5 sugar free ingredients to add sweetness that may surprise you
It is now widely recognised that reducing sugar is a good idea for your health and your waistline. However, our addiction to sugar is so strong it can feel impossible to kick it until we are presented with a situation whereby we have no alternative.
You don’t have to wait for a health crisis to spring into action. Whether you are looking to eliminate or reduce the amount of sugar in your diet, there are a variety of ingredients that can help to add sweetness without adding a tablespoon of the white stuff and all those extra calories. Most of the raw food sweeteners have some kind of controversy around them – whether it‘s agave, maple syrup, dates, yakon or stevia. Why not try adding some of these ingredients instead?
The sweetest of all the non-dairy milks, coconut milk, is a great choice to help you eliminate refined sugar. Try adding it to tea or coffee for a sweeter drink…or use it to make chia pudding or porridge instead of nut milk or dairy milk. For an easy to make at home coconut milk, try this recipe.
Vanilla beans are the fruit pods of the tropical climbing orchid. Whether you are using the bean, powdered vanilla or a good quality extract, vanilla adds a fragrant sweet, creamy, buttery flavour to your food without the sugar. Think ice cream, custard and crème anglaise. Often our craving for sweetness can be satisfied with fragrant vanilla. To use the bean: using a sharp knife, simply cut it open lengthways from the tip to the base and open it out. Use a teaspoon to scrape out the small black seeds. You can add the empty pod to a bottle of nut milk to infuse overnight in the fridge.
If you are looking to use bought and ready powdered vanilla, then this is much more potent than vanilla extract, so only use half the amount that you would for vanilla extract. Try adding it to nut milks and creams for some luscious decadence and it can even enhance salad dressings. Plus it contains small amounts of B vitamins which can help with nervous system function.
Cinnamon is a sweet spice which can be used in either sweet or savoury dishes. It has been linked to reducing inflammation and can help to regulate blood sugar. Sprinkle on your porridge or add to home made chocolate for a Mexican inspired flavour. This should enable you to cut down on other sugars in the chocolate. Look for Ceylon cinnamon (sometimes called true cinnamon) rather than Cassia cinnamon as it is sweeter and has lower levels of coumarin. Coumarin can lead to liver failure when consumed in high doses.
In Europe, most cinnamon is Ceylon cinnamon whereas in North America, the majority of the cinnamon sold is cassia. Do check the provenance of your cinnamon and if you cannot get Ceylon cinnamon, you can substitute with another sweet spice such as ground cardamom instead.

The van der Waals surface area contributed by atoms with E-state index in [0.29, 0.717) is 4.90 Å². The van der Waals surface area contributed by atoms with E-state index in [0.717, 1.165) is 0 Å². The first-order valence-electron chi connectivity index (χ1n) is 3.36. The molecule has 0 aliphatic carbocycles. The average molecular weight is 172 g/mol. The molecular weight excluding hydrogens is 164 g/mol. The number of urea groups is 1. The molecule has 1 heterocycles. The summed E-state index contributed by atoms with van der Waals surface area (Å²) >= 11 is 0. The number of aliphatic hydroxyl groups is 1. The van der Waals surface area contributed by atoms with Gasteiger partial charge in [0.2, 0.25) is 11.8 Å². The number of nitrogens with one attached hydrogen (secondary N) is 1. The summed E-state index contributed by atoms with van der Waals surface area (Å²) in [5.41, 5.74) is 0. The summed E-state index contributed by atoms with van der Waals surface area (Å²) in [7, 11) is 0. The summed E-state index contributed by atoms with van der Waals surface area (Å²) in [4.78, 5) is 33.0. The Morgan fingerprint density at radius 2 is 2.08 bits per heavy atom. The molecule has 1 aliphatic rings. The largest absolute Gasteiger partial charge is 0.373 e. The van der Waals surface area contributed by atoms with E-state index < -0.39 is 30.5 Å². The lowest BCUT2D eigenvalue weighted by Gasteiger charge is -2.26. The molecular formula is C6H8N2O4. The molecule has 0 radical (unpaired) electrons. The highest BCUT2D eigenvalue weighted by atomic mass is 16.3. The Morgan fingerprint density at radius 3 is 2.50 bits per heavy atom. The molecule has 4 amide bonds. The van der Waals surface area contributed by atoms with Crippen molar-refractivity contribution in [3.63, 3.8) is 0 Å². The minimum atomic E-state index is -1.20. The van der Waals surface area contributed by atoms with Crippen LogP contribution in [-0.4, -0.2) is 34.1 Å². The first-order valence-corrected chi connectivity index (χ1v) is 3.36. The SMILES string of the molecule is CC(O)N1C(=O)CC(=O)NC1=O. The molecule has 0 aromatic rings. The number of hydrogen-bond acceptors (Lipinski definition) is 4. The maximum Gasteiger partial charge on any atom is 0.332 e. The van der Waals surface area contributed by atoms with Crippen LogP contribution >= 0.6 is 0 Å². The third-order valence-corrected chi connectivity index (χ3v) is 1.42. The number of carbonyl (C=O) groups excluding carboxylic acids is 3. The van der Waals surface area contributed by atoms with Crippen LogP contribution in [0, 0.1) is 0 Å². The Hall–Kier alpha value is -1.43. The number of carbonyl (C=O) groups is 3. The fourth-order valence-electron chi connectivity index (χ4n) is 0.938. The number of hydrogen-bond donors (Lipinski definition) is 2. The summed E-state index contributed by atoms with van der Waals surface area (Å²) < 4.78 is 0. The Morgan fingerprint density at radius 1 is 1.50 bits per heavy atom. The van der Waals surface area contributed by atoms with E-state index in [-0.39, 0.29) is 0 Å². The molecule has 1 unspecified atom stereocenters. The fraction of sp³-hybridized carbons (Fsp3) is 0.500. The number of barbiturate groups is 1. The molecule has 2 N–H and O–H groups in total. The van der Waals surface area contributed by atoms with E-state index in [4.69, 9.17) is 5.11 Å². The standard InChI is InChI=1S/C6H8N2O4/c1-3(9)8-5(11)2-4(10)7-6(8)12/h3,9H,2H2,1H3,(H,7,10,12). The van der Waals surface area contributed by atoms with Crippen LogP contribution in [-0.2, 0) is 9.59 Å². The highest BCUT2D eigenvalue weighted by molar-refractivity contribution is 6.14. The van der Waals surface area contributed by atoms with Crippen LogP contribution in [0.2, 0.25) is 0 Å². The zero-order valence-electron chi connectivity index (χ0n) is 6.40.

Carrots have a natural sweetness, and whilst if you are avoiding sugar for a serious health concern it is best not to juice them, they can be enjoyed grated into a porridge to add a little extra sweetness. Alternatively, carrot juice can be used instead of sugar or a liquid sweetener to balance the acidity of tomato sauces and to add sweetness to cakes.
This may sound counterintuitive, but salt helps to draw out the natural flavours of food. Adding a pinch of sea salt will enable you to better taste the natural sweetness in food and to also reduce bitterness. Choose a good quality sea salt or Himalayan pink salt.
These are just a fraction of the ingredients which can be used to add sweetness instead of sugar. Other sweeteners include carob, mesquite, lucuma and stevia as well as a whole host of other surprising ingredients such as Holy basil.
If you are interested in strategies for reducing the sugars in your life, and also eliminating both gluten and dairy, you may be interested in Nourish Online which starts on January 30th 2017.
Over the last few months, I’ve been gradually eliminating sugar from my diet due to a severe health diagnosis and it has forced me to create delicious sugar-free and low sugar options. I am also trying to keep nuts to a minimum so have also created lots of delicious nut-free recipes too.
If you’re interested in learning some new techniques, ideas and recipes, you can find out more here
Come and join me in the Deliciously Raw Kitchen Hangout. It’s free and you can ask any questions you may have about my recipes or ingredients.